I have sometimes thought of the final cause of dogs having such short lives and I am quite satisfied it is in compassion to the human race; for if we suffer so much in losing a dog after an acquaintance of ten or twelve years, what would it be if they were to live double that time?
~Sir Walter Scott
~Sir Walter Scott
Tonight's post is dedicated to my Gus. See... Mom, Bob, and I were adopted by a whiny, wriggly lump of puppyness about 12 or 13 years ago. We wanted a dog, and Bob and I were insistent that we get a big breed. The puppy we found was a Shepherd/Rottweiler mix--sure to be a big boy, and with good breeding... at least on his mother's side. She had loose morals, though, and fraternized once to often with the Rottweiler down the street.
I remember 2 specific things about Gus being a puppy. He whined. A lot. And he knew, at his tender, baby age, that he was certain to become an escape artist. Bob and I worked tirelessly to build him a classy kennel. He had a dog house, plenty of room to stretch out, shelter... it was perfect. Our only flaw was that we let him watch us build it. When he saw any weakness in the structure, he stored it away, knowing it would be good for future use.
That smart-dumb dog eventually put his knowledge to use. When put in his kennel, he would take a flying leap and crawl up the 8 foot walls--free to hop down to freedom. When we blocked off that escape route, our Houdini popped the lid off his dog house. Of course that got reattached. He then managed to rip through the chain link fence and squeeze through a hole just big enough. After that was enforced by rebar... Yes... he BENT the rebar. The final attempt at the kennel (to keep him out of doggy jail!) was an electric fence all around the kennel. Sure enough, moments after put inside, one would hear a yip, Yip, YIP! coming from the electrocuted canine, and then a WOOF! of freedom. Needless to say, the kennel has remained empty for several years.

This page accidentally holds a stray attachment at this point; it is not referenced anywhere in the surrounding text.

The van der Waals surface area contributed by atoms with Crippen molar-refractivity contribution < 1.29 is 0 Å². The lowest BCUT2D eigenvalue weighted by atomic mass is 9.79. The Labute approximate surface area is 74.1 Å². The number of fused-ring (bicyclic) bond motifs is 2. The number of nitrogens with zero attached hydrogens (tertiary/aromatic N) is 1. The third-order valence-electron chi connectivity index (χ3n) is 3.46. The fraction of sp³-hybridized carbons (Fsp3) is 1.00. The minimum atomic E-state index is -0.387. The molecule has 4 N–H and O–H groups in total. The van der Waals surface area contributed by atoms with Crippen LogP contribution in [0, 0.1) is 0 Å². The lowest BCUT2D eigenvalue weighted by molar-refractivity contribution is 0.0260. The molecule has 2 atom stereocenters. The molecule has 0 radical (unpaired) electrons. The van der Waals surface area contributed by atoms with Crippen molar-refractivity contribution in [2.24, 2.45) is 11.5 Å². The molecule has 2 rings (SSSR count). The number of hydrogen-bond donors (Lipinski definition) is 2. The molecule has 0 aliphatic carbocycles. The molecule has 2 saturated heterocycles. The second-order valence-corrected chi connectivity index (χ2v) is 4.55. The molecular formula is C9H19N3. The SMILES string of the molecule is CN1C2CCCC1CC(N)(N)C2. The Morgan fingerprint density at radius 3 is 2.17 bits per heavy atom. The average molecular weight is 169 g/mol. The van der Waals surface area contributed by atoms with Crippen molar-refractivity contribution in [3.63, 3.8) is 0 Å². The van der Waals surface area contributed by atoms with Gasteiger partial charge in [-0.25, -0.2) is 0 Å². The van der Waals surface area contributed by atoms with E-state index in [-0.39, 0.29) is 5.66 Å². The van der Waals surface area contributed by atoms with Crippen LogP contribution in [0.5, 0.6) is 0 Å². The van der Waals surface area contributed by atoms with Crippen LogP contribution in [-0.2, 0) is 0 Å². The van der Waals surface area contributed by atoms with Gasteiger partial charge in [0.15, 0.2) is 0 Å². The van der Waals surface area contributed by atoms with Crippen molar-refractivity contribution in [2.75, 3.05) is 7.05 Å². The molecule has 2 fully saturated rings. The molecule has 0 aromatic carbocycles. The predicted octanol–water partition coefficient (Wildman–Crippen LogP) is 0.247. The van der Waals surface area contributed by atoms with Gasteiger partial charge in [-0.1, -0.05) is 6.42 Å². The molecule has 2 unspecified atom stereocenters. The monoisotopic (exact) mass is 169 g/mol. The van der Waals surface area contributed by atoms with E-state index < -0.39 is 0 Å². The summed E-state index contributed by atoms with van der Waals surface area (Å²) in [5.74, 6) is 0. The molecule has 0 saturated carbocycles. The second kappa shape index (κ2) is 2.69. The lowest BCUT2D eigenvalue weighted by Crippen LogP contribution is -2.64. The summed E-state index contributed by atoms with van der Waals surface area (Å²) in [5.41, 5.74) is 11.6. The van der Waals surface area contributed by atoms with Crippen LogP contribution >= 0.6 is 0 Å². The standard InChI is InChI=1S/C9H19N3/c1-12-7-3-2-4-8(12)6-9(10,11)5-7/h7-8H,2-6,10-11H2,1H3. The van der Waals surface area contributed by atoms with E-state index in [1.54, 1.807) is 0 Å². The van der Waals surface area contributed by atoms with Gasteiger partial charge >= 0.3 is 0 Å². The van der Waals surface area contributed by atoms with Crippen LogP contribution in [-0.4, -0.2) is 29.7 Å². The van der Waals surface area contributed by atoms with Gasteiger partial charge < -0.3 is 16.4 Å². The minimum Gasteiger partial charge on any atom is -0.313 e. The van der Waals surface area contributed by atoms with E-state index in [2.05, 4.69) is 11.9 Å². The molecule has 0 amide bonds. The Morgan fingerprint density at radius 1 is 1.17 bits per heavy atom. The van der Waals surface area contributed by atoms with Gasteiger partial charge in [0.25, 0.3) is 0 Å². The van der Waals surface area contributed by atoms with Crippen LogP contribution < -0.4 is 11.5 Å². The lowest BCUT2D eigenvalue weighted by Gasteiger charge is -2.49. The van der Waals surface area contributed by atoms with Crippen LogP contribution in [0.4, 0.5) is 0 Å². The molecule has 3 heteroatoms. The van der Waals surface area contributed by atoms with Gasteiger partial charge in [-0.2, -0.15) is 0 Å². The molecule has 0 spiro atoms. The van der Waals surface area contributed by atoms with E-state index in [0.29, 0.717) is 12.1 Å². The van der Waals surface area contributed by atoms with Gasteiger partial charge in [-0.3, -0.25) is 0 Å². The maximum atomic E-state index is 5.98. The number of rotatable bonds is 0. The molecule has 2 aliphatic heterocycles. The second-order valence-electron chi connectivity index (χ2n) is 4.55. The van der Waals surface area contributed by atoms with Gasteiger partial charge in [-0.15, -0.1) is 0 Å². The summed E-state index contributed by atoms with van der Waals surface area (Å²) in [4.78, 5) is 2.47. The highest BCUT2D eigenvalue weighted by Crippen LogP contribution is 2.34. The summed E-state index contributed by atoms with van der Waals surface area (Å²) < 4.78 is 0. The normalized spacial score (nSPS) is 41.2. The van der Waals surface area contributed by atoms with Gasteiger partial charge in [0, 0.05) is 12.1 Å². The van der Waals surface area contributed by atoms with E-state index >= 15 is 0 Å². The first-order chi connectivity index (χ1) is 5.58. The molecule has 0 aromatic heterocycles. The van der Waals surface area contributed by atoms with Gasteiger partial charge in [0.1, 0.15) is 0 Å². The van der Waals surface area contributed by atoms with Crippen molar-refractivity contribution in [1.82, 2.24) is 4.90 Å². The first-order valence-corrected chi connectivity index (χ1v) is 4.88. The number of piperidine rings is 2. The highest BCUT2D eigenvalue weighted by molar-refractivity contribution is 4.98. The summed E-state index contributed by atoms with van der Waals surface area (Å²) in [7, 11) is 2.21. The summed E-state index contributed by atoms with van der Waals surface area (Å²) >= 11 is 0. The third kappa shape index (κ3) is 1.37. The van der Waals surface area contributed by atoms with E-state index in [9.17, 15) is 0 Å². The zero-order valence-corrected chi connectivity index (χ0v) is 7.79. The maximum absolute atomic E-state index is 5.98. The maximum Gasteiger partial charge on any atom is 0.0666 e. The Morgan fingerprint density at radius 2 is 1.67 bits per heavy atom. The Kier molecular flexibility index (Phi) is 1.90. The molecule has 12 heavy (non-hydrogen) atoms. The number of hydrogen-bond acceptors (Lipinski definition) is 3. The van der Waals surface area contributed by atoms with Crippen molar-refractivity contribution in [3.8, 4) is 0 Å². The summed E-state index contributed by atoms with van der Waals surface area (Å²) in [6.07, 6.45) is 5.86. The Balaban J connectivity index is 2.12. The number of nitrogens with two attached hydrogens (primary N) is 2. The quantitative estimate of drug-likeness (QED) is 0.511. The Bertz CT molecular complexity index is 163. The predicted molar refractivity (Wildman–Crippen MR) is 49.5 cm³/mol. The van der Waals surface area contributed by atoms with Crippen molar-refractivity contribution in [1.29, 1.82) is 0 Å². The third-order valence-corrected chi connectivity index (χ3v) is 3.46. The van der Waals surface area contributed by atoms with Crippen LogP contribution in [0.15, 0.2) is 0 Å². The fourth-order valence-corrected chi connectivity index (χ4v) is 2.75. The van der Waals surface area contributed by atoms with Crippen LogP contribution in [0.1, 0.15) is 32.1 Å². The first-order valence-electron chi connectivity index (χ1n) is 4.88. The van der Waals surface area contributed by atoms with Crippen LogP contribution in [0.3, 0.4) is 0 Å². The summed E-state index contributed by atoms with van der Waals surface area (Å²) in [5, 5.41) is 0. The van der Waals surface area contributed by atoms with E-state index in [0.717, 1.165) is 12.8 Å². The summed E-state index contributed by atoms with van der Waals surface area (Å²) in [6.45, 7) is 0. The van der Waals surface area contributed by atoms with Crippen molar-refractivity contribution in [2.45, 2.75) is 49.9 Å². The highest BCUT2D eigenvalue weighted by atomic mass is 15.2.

Gus was my helper-dog. I'd work on something outside and shout, "Where's my helper-dog?!" He'd come running! We washed cars, clipped rhodies, weeded, planted, and even ran from the attacking Bald Faced Hornets together. We went for walks on the beach whenever we went to the ocean. We would start with him on his leash (he scared small-dog people) and he'd run out in front of me, every bit my pet dog. As soon as that leash was unclicked, though, he'd fall in line, just behind and to the right of me. I was alpha in our pack of two, and he was sublimely happy to have it that way.
Gus licked all the time. I'm serious... ALL. THE. TIME. He used to have the nickname of Mr. Licky. Then he became Captian Licky... and moved up the ranks. I think that tonight... tonight, the silence will be eerie.
My Gus let us know last night that it was time for him to move on. He was tired of his arthritis. His hair loss. His sore, old body. Today we said goodbye... we shared our last, "I love you's" and "Thank you for being my friend." He got his last belly rub and ear scratch. Tonight he's running and playing again, finding the perfect stick. Meeting up with old friends who've gone on before him. To them and to God, I say... please give my Gusser an extra hug tonight. He couldn't make it here any more, but I'll see him again, every bit the crazy puppy he used to be.
Gus-Gus... I love you. I miss you. I'm so thankful that you're not hurting anymore, but now it's my turn for my heart to hurt for awhile. Despite the insanity that you sometimes brought, you were my good dog, and I'm so thankful and honored to be called your Emmy. Sleep well, Puppy. I'll see you when I get there. Save a walk on the beach for me.